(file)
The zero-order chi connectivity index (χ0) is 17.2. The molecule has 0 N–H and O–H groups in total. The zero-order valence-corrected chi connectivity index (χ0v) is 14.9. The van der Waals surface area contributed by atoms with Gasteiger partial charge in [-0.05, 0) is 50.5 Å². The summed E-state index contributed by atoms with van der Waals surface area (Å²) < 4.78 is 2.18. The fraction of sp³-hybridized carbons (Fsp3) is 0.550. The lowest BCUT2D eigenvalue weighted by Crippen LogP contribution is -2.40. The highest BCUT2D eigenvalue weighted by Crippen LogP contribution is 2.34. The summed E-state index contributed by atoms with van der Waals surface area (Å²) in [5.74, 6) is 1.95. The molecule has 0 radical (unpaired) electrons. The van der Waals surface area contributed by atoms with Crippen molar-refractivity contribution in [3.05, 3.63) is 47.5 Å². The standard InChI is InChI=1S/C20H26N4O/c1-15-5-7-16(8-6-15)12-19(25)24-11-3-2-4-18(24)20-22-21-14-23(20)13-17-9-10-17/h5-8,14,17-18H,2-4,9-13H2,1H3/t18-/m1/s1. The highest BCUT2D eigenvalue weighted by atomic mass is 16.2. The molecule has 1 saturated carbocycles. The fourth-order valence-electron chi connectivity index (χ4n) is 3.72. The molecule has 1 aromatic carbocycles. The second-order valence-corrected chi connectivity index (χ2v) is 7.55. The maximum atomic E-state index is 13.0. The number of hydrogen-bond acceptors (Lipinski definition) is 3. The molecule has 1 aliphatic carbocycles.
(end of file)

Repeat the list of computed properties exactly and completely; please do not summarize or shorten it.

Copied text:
The zero-order chi connectivity index (χ0) is 17.2. The molecule has 0 N–H and O–H groups in total. The zero-order valence-corrected chi connectivity index (χ0v) is 14.9. The van der Waals surface area contributed by atoms with Gasteiger partial charge in [-0.05, 0) is 50.5 Å². The summed E-state index contributed by atoms with van der Waals surface area (Å²) < 4.78 is 2.18. The fraction of sp³-hybridized carbons (Fsp3) is 0.550. The lowest BCUT2D eigenvalue weighted by Crippen LogP contribution is -2.40. The highest BCUT2D eigenvalue weighted by Crippen LogP contribution is 2.34. The summed E-state index contributed by atoms with van der Waals surface area (Å²) in [5.74, 6) is 1.95. The molecule has 0 radical (unpaired) electrons. The van der Waals surface area contributed by atoms with Crippen molar-refractivity contribution in [3.05, 3.63) is 47.5 Å². The standard InChI is InChI=1S/C20H26N4O/c1-15-5-7-16(8-6-15)12-19(25)24-11-3-2-4-18(24)20-22-21-14-23(20)13-17-9-10-17/h5-8,14,17-18H,2-4,9-13H2,1H3/t18-/m1/s1. The highest BCUT2D eigenvalue weighted by atomic mass is 16.2. The molecule has 1 saturated carbocycles. The fourth-order valence-electron chi connectivity index (χ4n) is 3.72. The molecule has 1 aromatic carbocycles. The second-order valence-corrected chi connectivity index (χ2v) is 7.55. The maximum atomic E-state index is 13.0. The number of hydrogen-bond acceptors (Lipinski definition) is 3. The molecule has 1 aliphatic carbocycles.